The Guardian, The Daily Telegraph, Daily Mail and The Independent.

Meanwhile, speaking at last month’s PPA Magazine Conference, Stevie Spring, the chief
executive of Future, noted that Murdoch’s paywalls “break the basic rules of
marketing”.

Her basic premise
is that the world is moving towards two types of content-led product – ‘access-only’ and
what she termed “collectable artefacts” (like printed magazines) – with the web largely falling into the access-only camp, meaning people
will view the content if they can but rarely find it unique enough, or essential enough, to
pay for.

News International’s
management team are acutely aware of the very real dangers of slipping into a
“vault of darkness”
once payment is required, but are ploughing on
regardless.

“If it doesn’t work
than I’m in the sh*t,” joked News
Int’s commercial chief Paul Hayes
at a Brand Media event last week.
Reminding me of the old adage ‘many a true word spoken in jest’.

But the buck doesn’t stop
with Hayes, or even News International.

It’s hold your breath time for thousands working in the news business, and the many more studying on the many
oversubscribed journalism courses across the country.

Just yesterday outgoing chief executive Carolyn McCann warned of pre-tax losses at Guardian Media Group for the 12 months to March will be larger than the £90m plummet a year earlier.

Quality journalism
costs
money and it is significant that Guardian
News & Media’s MD Tim Brooks refused to rule out following Murdoch

if it proves successful.

I’m mindful that by the time the main protagonists finally realised how Lost was to going to play out, they discovered they were already dead. Let’s hope the press industry doesn’t leave it so long.

Read more on Are we all in the brown stuff if Times paywall fails?…

Murdoch forces Sorrell to make U-turn over paid-content

SorrellandMurdoch

Martin
Sorrell, chief executive of WPP and one of adland’s best known soothsayers, has
dramatically revised his stance on the viability of publishers charging for
content online following comments from the quintessential newspaper man, Rupert
Murdoch.

Speaking at an industry event
in Greece last week
, The Daily Telegraph reports an irrepressible Sorrell,
as saying: “[Rupert] Murdoch is absolutely correct to try and get people
paying for content – it is critical for traditional media businesses as there
is not enough advertising to support these models anymore.

“Getting consumers to pay for content they value is key. We have to find
those areas.”

Such sentiments will be music to the ears of those operating in the embattled
newspaper sector, which according to Sorrell’s own media investment arm GroupM
is expected to see advertising revenue plummet 26% in the UK
this year.

But such apparent support for online pay-walls flies in the face of Sorrell’s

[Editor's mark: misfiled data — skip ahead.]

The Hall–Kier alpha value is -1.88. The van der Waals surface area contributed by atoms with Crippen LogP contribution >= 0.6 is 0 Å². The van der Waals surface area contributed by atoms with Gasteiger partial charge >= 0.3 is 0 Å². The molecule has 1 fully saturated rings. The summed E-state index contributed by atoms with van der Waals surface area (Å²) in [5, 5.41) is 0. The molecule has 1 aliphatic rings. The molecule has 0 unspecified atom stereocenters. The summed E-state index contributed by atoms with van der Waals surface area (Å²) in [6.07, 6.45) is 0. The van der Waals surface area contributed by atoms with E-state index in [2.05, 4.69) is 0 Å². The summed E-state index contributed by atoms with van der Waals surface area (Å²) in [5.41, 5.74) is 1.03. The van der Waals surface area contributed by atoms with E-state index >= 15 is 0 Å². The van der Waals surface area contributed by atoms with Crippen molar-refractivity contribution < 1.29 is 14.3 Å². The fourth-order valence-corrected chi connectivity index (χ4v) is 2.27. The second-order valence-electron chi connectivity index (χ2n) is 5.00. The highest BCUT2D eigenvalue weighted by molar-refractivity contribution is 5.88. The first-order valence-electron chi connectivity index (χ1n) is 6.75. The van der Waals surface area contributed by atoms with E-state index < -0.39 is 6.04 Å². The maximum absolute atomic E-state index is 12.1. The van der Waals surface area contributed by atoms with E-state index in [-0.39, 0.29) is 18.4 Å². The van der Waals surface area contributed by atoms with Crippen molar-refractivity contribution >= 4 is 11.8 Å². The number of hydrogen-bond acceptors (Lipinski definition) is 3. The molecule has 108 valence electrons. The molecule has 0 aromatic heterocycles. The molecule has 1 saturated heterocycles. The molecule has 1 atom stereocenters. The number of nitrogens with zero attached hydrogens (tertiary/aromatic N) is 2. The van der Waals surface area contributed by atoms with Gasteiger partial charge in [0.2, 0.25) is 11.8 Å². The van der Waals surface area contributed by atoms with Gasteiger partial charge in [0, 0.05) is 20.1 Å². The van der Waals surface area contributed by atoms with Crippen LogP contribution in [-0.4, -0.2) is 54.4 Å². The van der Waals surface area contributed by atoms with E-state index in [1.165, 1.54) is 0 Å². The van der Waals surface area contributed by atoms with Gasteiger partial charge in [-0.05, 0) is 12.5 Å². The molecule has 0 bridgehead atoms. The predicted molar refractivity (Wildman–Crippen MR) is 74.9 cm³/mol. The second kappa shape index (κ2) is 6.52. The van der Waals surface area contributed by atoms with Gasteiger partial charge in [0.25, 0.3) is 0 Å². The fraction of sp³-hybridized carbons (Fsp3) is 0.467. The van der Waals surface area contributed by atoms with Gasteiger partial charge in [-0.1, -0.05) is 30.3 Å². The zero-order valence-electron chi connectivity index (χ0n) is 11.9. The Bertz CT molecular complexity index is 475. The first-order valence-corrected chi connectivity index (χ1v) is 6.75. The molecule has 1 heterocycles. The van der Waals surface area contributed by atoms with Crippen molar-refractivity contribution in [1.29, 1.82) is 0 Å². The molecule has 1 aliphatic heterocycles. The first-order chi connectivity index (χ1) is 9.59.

own vision of the future, announced less than 10 months earlier.

Addressing an international
advertising event in January
, there could be no mistaking what the WPP
leader thought about the position traditional publishers now find themselves
in, or his reservations about charging for web content.

“Some of the structural changes we’re seeing taking place in the
[newspaper] industry, particularly in America, the failure and bankruptcy and
reorganisation of these [publishing] companies is going to continue. And
there’s no way of stopping it, because we’ve given it away for free,” he
said.

“The seeds of this problem were sown when the people who created the new
media industry, probably in the early nineties, decided – rightly from the
consumers point of view I have to say – to give it away for nothing.

“It’s impossible actually now to take it up. You can start up here [high]
and take your pricing down, but you can’t start there [free] and start moving
it up.”

It appears News Corp’s
venerable leader’s commitment to “charge for all our news websites”
,
buoyed by thriving online subs at the Wall Street Journal, has led Sorrell to
change his mind.

It marks the latest backtrack in what has been a tricky year for WPP’s famous
crystal ball-gazer, who, lest we forget, is responsible for group billings of
more than $80 billion, or around a third of all the world’s measured media
buying.

At the same event in January, Sorrell predicted “a flat year” for the
global ad market in 2009, adding reassuringly: “We’re not looking at the
Armageddon or the Apocalypse Now that analysts and media followers are
forecasting.

“We don’t see it as bad as Goldman and others who talk about -5, I see -10
from [some quarters] which seems somewhat strange.”

Nine long months, a series of forecast revisions, and thousands of redundancies
later, and Sorrell now accepts a drop of 5.5% is the most likely outcome.

But then it’s been one of those years; also at the IAA event in January, media
execs were expressing incredulity at the suggestion a former Russian spy was
being bandied around as a potential buyer for London’s
Evening Standard.